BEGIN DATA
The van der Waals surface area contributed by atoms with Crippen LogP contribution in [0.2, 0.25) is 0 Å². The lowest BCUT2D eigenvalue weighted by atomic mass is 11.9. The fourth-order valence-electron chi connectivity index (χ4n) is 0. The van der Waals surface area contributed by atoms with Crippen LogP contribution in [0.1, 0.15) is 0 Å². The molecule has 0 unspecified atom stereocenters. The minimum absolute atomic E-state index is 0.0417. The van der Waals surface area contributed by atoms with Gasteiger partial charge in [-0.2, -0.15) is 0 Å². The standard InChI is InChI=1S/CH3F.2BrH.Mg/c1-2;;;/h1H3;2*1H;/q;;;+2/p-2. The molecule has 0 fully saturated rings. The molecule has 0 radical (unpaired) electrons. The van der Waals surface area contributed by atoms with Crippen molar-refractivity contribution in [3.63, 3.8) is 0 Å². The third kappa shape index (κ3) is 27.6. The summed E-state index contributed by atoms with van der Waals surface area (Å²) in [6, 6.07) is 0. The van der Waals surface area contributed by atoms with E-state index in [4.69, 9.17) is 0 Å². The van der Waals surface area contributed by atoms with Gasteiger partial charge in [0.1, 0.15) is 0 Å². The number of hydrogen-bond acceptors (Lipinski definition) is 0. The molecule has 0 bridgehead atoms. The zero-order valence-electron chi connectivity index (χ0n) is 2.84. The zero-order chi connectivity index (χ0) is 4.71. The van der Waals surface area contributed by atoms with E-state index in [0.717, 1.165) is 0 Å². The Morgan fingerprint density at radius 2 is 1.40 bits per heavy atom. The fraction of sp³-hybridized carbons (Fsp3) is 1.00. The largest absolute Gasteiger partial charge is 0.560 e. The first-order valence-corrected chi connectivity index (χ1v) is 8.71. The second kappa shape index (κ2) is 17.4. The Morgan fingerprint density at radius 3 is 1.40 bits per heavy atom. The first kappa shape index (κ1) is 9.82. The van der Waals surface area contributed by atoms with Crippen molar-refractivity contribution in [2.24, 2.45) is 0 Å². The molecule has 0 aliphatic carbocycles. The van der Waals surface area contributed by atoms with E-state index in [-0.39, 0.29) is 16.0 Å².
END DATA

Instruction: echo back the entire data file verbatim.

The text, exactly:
The van der Waals surface area contributed by atoms with Crippen LogP contribution in [0.2, 0.25) is 0 Å². The lowest BCUT2D eigenvalue weighted by atomic mass is 11.9. The fourth-order valence-electron chi connectivity index (χ4n) is 0. The van der Waals surface area contributed by atoms with Crippen LogP contribution in [0.1, 0.15) is 0 Å². The molecule has 0 unspecified atom stereocenters. The minimum absolute atomic E-state index is 0.0417. The van der Waals surface area contributed by atoms with Gasteiger partial charge in [-0.2, -0.15) is 0 Å². The standard InChI is InChI=1S/CH3F.2BrH.Mg/c1-2;;;/h1H3;2*1H;/q;;;+2/p-2. The molecule has 0 fully saturated rings. The molecule has 0 radical (unpaired) electrons. The van der Waals surface area contributed by atoms with Crippen molar-refractivity contribution in [3.63, 3.8) is 0 Å². The third kappa shape index (κ3) is 27.6. The summed E-state index contributed by atoms with van der Waals surface area (Å²) in [6, 6.07) is 0. The van der Waals surface area contributed by atoms with E-state index in [4.69, 9.17) is 0 Å². The van der Waals surface area contributed by atoms with Gasteiger partial charge in [0.1, 0.15) is 0 Å². The number of hydrogen-bond acceptors (Lipinski definition) is 0. The molecule has 0 bridgehead atoms. The zero-order valence-electron chi connectivity index (χ0n) is 2.84. The zero-order chi connectivity index (χ0) is 4.71. The van der Waals surface area contributed by atoms with E-state index in [0.717, 1.165) is 0 Å². The Morgan fingerprint density at radius 2 is 1.40 bits per heavy atom. The fraction of sp³-hybridized carbons (Fsp3) is 1.00. The largest absolute Gasteiger partial charge is 0.560 e. The first-order valence-corrected chi connectivity index (χ1v) is 8.71. The second kappa shape index (κ2) is 17.4. The Morgan fingerprint density at radius 3 is 1.40 bits per heavy atom. The first kappa shape index (κ1) is 9.82. The van der Waals surface area contributed by atoms with Crippen molar-refractivity contribution in [2.24, 2.45) is 0 Å². The molecule has 0 aliphatic carbocycles. The van der Waals surface area contributed by atoms with E-state index in [-0.39, 0.29) is 16.0 Å².